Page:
Rangda – Formerly Extinct

January 01, 1970

(Drag City)

 

www.dragcity.com

 

The last Rangda record, 2010’s False
Flag
, was recorded just a couple of days after the band’s three principals
had their first practice session, a day max after the first time they played on
stage. It was a rough, improvisational triumph, somehow melding the Richard
Bishop’s Eastern-tinged pyrotechnics with Ben Chasny’s molten psychedelia,
Chris Corsano’s explosive energy with the two twining, exploring guitars. This
second entry in the Rangda catalogue is altogether more premeditated, though
still writhing with untamped power. It came after a month of East Coast shows,
a day or two at Corsano’s home to rough out songs and a full week of studio
time at Jason Meagher’s Black Dirt facility.

 

The songs are, consequently, more fleshed out and complicated,  containing, in several cases, multiple
movements and moods. “The Vault,” for instance, starts in a blur-paced barrage
of percussive picking, a batter and clash of chaotic drums, a bee swarm of
noise and musical ideas that crowds sonic space right to the edges, everybody
hammering at once. And then there’s a break, and a slow, stately 1960s psych
melody breaks out, two guitars moving in ritual accord, one frayed to breaking
with dirt and distortion, the other ringing clear and luminous over it.

 

Rangda is, as before, grounded in multi-ethnic folk, jazz and
psychedelia, though this time, its three members make interesting forays in
other directions. Both “Plugged Nickel” and “Night Porter” have the splintery,
off-center complexity of prog-rock fusion, a la Bill Brovold or Curlew.
“Manjun” weaves and lunges and drones like Bishop’s Arabian experiments, while
“Goodbye Mr. Gentry” has the shimmer of acid country on it. In all cases, the
three members of Rangda take a remarkably egalitarian approach to sharing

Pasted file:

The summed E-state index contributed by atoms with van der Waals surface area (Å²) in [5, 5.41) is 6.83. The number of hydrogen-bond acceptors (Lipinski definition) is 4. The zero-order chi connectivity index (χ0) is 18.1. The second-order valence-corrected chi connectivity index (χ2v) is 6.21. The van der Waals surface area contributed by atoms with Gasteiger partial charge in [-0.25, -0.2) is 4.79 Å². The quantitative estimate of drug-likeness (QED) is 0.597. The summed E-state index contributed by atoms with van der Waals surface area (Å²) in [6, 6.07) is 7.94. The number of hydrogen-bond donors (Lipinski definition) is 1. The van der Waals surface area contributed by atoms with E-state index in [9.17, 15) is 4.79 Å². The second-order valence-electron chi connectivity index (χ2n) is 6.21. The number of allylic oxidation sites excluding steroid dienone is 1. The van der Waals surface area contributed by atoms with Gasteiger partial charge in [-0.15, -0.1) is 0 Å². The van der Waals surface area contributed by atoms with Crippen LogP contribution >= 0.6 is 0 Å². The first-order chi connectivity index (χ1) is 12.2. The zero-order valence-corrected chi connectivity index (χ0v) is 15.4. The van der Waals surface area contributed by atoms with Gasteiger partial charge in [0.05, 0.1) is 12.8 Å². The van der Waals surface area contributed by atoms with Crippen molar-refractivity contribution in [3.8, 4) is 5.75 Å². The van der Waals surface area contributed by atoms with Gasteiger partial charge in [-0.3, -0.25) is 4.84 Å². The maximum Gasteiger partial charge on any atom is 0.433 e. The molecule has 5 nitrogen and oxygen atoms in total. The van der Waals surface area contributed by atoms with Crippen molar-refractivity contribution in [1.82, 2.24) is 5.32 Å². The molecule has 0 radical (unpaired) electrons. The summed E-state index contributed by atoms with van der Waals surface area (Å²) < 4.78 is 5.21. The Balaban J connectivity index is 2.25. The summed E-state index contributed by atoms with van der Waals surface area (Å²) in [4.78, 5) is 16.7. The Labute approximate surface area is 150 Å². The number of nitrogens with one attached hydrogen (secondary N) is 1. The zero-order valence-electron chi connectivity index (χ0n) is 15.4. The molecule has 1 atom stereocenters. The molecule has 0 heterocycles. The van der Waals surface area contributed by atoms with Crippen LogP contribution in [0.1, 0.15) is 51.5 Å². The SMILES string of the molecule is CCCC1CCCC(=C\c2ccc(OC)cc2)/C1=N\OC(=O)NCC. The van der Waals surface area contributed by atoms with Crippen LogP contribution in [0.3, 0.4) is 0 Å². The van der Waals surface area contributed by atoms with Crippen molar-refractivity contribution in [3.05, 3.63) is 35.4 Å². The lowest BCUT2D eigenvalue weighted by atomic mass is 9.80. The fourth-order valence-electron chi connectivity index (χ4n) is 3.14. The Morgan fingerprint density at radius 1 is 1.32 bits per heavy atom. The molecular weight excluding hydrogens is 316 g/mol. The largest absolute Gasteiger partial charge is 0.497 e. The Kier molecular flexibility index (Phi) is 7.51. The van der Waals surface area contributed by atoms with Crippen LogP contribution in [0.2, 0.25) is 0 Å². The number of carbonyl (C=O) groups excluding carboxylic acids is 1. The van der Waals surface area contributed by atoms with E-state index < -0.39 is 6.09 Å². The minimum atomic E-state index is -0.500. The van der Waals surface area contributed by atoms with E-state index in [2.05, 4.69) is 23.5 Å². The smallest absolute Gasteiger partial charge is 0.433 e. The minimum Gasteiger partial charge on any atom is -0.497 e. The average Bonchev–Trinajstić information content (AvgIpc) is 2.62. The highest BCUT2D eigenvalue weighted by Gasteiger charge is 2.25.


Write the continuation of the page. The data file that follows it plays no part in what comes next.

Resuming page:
front-of-mix space. 

 

“Idol’s Eye” begins in a twisty, complicated Middle-Eastern flavored
riff (that’s Bishop), with Corsano holding down complicated, interlocking
rhythms. Later, Chasny makes his mark in a wailing, psych-rock interlude at the
bridge. The three elements of Rangda’s sound come together at irregular angles,
in measures that don’t always seem to exactly match up, and here’s where
Corsano comes in handy. Not only does he keep the rhythmic structure intact so
that you can follow the song without tripping over it, he also colors and
embellishes on this basic structure. This is a three-person band where every
member is equally critical.

 

False Flag had its “Plain of
Jars” and Formerly Extinct has its
own long, hallucinatorily beautiful cut in “Silver Nile.”  Yet where “Plain of Jars” devastated through
gorgeous repetition, “Silver Nile” grows and changes and shifts, making its own
way through serene intervals of picking, slow-swaying, desert marches and a
banged-up, burst-out explosion of enthusiasm at the end. Rangda has always been
three great musicians working a groove, but with Formerly Extinct, they have
had time to plot out more complicated explorations of tone, melody and
rhythm.  False Flag was a raging, hairy monster of an album; Formerly Extinct is its subtler, more
intricate, better groomed (but no less wild) cousin. 

 

DOWNLOAD:
“Silver Nile,” “Idol’s Eye” JENNIFER KELLY

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